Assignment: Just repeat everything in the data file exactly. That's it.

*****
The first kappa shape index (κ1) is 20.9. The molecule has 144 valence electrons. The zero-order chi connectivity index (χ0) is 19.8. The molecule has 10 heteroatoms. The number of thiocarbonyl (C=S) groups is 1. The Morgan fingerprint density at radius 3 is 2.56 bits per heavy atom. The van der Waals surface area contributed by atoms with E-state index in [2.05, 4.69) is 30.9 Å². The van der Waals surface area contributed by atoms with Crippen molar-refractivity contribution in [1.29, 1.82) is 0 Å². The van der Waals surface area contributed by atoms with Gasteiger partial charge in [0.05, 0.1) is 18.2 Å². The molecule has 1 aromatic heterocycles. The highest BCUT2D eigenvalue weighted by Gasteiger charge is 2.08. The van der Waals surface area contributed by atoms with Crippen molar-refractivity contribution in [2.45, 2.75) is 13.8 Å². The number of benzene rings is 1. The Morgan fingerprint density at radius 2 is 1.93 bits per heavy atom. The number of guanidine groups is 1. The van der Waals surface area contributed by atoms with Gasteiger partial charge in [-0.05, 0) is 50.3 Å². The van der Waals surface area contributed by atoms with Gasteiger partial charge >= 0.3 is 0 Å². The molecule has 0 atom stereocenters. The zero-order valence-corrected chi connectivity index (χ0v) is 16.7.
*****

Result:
The first kappa shape index (κ1) is 20.9. The molecule has 144 valence electrons. The zero-order chi connectivity index (χ0) is 19.8. The molecule has 10 heteroatoms. The number of thiocarbonyl (C=S) groups is 1. The Morgan fingerprint density at radius 3 is 2.56 bits per heavy atom. The van der Waals surface area contributed by atoms with E-state index in [2.05, 4.69) is 30.9 Å². The van der Waals surface area contributed by atoms with Crippen molar-refractivity contribution in [1.29, 1.82) is 0 Å². The van der Waals surface area contributed by atoms with Gasteiger partial charge in [0.05, 0.1) is 18.2 Å². The molecule has 1 aromatic heterocycles. The highest BCUT2D eigenvalue weighted by Gasteiger charge is 2.08. The van der Waals surface area contributed by atoms with Crippen molar-refractivity contribution in [2.45, 2.75) is 13.8 Å². The number of benzene rings is 1. The Morgan fingerprint density at radius 2 is 1.93 bits per heavy atom. The number of guanidine groups is 1. The van der Waals surface area contributed by atoms with Gasteiger partial charge in [-0.05, 0) is 50.3 Å². The van der Waals surface area contributed by atoms with Gasteiger partial charge >= 0.3 is 0 Å². The molecule has 0 atom stereocenters. The zero-order valence-corrected chi connectivity index (χ0v) is 16.7.